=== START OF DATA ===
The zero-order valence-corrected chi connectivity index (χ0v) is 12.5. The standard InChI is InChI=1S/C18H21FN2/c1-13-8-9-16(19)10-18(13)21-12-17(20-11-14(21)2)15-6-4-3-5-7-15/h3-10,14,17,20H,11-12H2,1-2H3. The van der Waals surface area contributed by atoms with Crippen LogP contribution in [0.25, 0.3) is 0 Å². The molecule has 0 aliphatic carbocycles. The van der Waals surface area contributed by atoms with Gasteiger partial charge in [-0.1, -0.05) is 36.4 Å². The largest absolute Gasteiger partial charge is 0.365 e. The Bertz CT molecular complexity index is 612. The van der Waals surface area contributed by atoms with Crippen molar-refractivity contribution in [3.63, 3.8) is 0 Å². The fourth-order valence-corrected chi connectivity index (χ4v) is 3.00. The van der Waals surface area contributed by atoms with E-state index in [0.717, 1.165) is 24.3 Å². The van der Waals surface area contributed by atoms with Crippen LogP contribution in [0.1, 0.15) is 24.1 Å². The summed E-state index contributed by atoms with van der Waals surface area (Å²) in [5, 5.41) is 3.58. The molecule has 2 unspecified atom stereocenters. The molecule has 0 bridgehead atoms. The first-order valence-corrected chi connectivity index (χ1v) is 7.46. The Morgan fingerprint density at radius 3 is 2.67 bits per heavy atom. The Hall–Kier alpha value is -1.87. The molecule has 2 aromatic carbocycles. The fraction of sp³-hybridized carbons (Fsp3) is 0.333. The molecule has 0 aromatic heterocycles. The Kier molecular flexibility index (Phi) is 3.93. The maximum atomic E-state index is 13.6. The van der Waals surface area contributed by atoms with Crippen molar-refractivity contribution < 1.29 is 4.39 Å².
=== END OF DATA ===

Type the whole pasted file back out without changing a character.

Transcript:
The zero-order valence-corrected chi connectivity index (χ0v) is 12.5. The standard InChI is InChI=1S/C18H21FN2/c1-13-8-9-16(19)10-18(13)21-12-17(20-11-14(21)2)15-6-4-3-5-7-15/h3-10,14,17,20H,11-12H2,1-2H3. The van der Waals surface area contributed by atoms with Crippen LogP contribution in [0.25, 0.3) is 0 Å². The molecule has 0 aliphatic carbocycles. The van der Waals surface area contributed by atoms with Gasteiger partial charge in [-0.1, -0.05) is 36.4 Å². The largest absolute Gasteiger partial charge is 0.365 e. The Bertz CT molecular complexity index is 612. The van der Waals surface area contributed by atoms with Crippen molar-refractivity contribution in [3.63, 3.8) is 0 Å². The fourth-order valence-corrected chi connectivity index (χ4v) is 3.00. The van der Waals surface area contributed by atoms with E-state index in [0.717, 1.165) is 24.3 Å². The van der Waals surface area contributed by atoms with Crippen LogP contribution in [0.1, 0.15) is 24.1 Å². The summed E-state index contributed by atoms with van der Waals surface area (Å²) in [5, 5.41) is 3.58. The molecule has 2 unspecified atom stereocenters. The molecule has 0 bridgehead atoms. The first-order valence-corrected chi connectivity index (χ1v) is 7.46. The Morgan fingerprint density at radius 3 is 2.67 bits per heavy atom. The Hall–Kier alpha value is -1.87. The molecule has 2 aromatic carbocycles. The fraction of sp³-hybridized carbons (Fsp3) is 0.333. The molecule has 0 aromatic heterocycles. The Kier molecular flexibility index (Phi) is 3.93. The maximum atomic E-state index is 13.6. The van der Waals surface area contributed by atoms with Crippen molar-refractivity contribution < 1.29 is 4.39 Å².